Cuts the mucous from your system, maintains healthy intestinal bacteria so you poop regularly, anti-inflammatory, kills viruses and bacteria to ward off colds and flu, helps regulate blood pressure. Granny from North Carolina would take regular vinegar shots after she’d eat dinner to “cut the mucus.” Use 1 tablespoon in a 1/4 cup of warm water and drink.
3. Castor oil.
Cleanses your colon to eliminate toxins and tone your intestines and help ward off colds. Take 4 times a year at the beginning of each season. Take one tablespoon and wait.
4. Eating chalk or clay from the side of the road.
Pulls toxins and heavy metals from your body. Your body does not digest it, so it expands and pulls toxins and metals from your body and is eliminated in your poop. You can get it today in the form of bentonite at any health food store.
5. Eating a lot of vegetables, fruits and beans, which were organic back in the day.
6. Eating minimal meat, which was also organic back in the day. Folks used to say “I knew what was in my cow, chicken or hog because I fed it.”
7. Cooking with healing foods and spices such as tons of garlic, onion, peppers, cayenne, vinegar, bay leaves, basil to name a few. Garlic and onions are natural antibiotics and antiseptics. Cayenne and peppers move the energy through your body and eliminates mucus. Eating collard, kale, mustard and turnip greens and drinking the pot liquor are very nutritious.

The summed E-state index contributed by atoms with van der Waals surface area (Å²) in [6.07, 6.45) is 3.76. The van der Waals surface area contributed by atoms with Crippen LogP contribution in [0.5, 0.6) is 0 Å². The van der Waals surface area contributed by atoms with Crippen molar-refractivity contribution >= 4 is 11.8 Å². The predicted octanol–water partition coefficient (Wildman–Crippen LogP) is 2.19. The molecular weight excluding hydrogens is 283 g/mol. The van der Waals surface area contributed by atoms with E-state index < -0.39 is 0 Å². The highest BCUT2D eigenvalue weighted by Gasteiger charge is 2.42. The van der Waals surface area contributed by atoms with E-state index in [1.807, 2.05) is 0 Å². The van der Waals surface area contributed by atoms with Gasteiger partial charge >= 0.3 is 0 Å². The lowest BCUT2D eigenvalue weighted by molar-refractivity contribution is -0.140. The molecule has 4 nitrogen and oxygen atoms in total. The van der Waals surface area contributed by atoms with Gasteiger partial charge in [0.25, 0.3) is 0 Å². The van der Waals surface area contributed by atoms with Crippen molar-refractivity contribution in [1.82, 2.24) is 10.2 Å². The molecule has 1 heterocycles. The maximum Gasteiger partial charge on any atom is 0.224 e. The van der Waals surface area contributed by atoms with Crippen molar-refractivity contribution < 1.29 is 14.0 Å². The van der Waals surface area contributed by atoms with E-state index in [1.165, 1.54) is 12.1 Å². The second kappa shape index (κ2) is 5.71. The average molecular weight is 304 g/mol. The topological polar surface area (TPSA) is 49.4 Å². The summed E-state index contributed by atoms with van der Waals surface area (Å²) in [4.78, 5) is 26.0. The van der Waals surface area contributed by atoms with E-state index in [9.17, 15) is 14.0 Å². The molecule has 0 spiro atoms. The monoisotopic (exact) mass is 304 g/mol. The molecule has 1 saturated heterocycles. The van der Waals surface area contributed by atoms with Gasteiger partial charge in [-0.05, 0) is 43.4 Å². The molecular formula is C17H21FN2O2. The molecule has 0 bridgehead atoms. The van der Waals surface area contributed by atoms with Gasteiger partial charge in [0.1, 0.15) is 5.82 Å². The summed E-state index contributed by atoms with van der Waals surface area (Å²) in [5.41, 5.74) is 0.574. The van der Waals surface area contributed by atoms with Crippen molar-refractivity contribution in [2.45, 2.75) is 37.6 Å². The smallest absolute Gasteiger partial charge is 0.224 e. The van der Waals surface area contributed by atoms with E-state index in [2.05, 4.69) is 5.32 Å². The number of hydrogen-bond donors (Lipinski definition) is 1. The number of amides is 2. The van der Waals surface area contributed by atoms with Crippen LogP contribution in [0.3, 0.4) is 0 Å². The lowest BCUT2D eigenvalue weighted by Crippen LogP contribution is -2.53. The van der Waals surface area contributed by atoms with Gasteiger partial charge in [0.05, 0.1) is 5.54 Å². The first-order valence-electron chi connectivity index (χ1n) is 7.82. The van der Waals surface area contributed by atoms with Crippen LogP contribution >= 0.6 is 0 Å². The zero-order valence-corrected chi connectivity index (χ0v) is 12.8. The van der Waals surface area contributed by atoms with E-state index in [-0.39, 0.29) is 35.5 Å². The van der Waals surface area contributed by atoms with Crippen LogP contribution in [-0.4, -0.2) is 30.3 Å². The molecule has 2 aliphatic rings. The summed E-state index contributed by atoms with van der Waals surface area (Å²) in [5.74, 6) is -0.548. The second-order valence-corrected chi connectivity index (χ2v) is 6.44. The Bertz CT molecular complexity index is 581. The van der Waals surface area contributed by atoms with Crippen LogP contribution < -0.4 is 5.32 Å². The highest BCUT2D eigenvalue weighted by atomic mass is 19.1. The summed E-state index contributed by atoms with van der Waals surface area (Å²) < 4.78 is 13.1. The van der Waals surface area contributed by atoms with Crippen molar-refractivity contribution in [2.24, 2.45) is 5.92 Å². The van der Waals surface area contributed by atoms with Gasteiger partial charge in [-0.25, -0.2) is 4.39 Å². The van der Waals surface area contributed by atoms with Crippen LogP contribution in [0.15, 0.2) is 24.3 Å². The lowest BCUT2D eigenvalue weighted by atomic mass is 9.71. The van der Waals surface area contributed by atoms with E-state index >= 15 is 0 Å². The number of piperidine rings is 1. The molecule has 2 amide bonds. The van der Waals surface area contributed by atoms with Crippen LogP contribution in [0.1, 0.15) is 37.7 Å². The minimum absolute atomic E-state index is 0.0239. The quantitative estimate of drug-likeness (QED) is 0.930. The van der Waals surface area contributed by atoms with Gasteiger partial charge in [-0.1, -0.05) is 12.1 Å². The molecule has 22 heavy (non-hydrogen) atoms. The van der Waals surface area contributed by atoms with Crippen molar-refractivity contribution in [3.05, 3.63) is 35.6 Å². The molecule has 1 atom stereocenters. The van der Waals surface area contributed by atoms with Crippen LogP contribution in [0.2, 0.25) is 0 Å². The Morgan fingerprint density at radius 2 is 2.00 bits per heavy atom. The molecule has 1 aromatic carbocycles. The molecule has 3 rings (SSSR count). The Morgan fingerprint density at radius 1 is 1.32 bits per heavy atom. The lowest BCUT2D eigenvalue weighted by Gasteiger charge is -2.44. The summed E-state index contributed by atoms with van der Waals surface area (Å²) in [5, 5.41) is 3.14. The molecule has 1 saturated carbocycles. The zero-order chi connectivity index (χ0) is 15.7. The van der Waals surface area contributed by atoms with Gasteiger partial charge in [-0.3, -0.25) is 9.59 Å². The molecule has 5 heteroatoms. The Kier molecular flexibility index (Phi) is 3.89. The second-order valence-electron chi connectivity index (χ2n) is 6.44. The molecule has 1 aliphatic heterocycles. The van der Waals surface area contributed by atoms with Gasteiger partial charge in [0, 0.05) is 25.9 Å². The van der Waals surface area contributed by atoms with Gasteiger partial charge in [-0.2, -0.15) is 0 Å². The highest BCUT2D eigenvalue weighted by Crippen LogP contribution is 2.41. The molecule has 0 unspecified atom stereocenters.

8. “Sip” on or take your seasonal tonics such as yellow root (aka goldenseal), mullein or sassafrass in the fall. All strengthen your immune systems to ward off colds. Mullein is also an expectorant and a great decongestant that can be sipped on or smoked. Also used in baths to reduce swelling and pain from inflammation.
9. Make your body more alkaline by drinking plenty of water with a lemon squeezed in it. Many people have a high acidic ph in their bodies which contributes to dis-ease.
10. Move it our lose it! Move your body by dancing, exercising or doing your regular chores. Even mopping, washing and hanging your clothes, vacuuming, carry your own groceries, gardening, hiking, walking the hood or the lake are good ways to exercise.
Breathe deep and slow and give thanks for the journey you’ve had so far. We all have amazing stories to have made it this far.
Finally, I’ll leave you with this. I canvassed the North Oakland area yesterday promoting Phat Beets farmers market (Saturday's on the corner of 57th and Market Streets in Oakland) and “chopped it up” with many of my neighbors. A few houses from where I live on 57th Street, I met a southern born 90 year old gentleman who was sitting on his porch. He has lived in his house on 57th Street since 1961. I found out he was a merchant marine who has travelled the world 3 times. What experience and stories he had and has to share. Many of our elders live among us and have valuable things to share. Let’s engage our elders and learn from their wisdom.